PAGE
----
Monday, March 06, 2006

Forty Days

I'm reading “Meditations on the Sunday Gospels”, which is a collection of sermons by various prominent personalities in the Catholic Church, and one in particular struck a chord with me.

Here’s an excerpt from the sermon for the first Sunday of Lent.
Let us be ashamed from now on to spare time for pleasures and gluttony, while our Savior is engaged in prayer and lengthy fasting. With Uriah, that upright soldier, let us say: The ark of God dwells in a tent, and my lord Joab is in camp fighting against the enemy, and shall we apply ourselves to pleasure?

This was written by Alonso de Orozco (1500-1591), and the brief biography states in part, “As an ascetic and great mystic, he suffered crisis and spiritual aridity from 1522 to 1551.”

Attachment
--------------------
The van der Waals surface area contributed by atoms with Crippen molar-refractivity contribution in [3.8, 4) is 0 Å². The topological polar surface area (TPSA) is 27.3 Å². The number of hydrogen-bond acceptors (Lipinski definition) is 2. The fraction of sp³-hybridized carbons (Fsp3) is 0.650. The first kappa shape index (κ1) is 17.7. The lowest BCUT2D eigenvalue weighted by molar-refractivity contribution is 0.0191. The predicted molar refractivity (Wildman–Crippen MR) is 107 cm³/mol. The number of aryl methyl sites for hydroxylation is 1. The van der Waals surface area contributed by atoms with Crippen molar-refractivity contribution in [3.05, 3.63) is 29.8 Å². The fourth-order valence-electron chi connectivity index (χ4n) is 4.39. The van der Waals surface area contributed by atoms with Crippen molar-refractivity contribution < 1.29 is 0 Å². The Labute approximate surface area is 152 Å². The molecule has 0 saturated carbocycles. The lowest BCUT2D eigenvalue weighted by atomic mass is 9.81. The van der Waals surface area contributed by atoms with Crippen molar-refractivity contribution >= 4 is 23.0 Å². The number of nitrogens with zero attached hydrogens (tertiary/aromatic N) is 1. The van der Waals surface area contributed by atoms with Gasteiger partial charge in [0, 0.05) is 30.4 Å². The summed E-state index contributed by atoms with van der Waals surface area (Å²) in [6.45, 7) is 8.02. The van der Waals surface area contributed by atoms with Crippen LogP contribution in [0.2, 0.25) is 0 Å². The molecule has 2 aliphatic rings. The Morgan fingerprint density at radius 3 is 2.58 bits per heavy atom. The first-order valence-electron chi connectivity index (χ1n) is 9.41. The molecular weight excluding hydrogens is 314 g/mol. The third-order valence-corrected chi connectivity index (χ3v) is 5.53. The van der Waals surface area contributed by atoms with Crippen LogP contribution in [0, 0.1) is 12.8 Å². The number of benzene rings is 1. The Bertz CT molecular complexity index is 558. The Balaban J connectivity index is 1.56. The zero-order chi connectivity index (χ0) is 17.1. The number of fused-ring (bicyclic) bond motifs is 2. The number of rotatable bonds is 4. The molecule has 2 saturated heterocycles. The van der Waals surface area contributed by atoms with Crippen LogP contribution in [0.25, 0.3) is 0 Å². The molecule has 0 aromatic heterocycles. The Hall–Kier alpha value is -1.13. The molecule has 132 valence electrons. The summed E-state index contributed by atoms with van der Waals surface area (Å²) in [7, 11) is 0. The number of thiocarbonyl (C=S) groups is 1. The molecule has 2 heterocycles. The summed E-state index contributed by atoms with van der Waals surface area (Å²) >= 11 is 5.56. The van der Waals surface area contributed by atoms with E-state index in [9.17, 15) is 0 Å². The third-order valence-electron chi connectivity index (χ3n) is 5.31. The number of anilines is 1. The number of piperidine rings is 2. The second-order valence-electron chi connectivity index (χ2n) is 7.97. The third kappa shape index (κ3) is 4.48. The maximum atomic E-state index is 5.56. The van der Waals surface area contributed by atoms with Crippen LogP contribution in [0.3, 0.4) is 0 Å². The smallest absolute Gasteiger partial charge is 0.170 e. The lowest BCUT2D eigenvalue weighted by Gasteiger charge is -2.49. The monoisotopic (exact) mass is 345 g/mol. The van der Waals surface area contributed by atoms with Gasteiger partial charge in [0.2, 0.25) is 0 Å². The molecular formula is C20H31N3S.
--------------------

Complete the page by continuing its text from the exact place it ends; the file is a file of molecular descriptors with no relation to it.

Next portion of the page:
Spiritual aridity. What a beautifully descriptive term for something that I see more and more often. To be honest, now, I don’t know the full Church’s definition of the term so I could be misapplying it, but it does seem to fit the state in which we have no interest in God, religion, mass, communion, reconciliation, scriptures, etcetera. Even if we keep on praying, keep on saying the words and going through the motions, we get nothing out of it. We’re not even necessarily interested in pursuing earthly pleasures. We just . . . exist in a sort of gray haze.

I’ve told God several times that I’d much rather go through hell on earth if that’s how I have to get to heaven (take note, I was careful to specify if that’s how I “have to” get to heaven – I’m not a glutton for punishment), so if I must live through a life where spiritual gratification always eludes me, I’ll just hope I handle it in a manner pleasing to God. However, the saying “the spirit is willing but the flesh is weak” applies well here. I have to be careful about asking for breaks from this, because I can’t be certain who would answer my plea for (apparent) ease of spirit.


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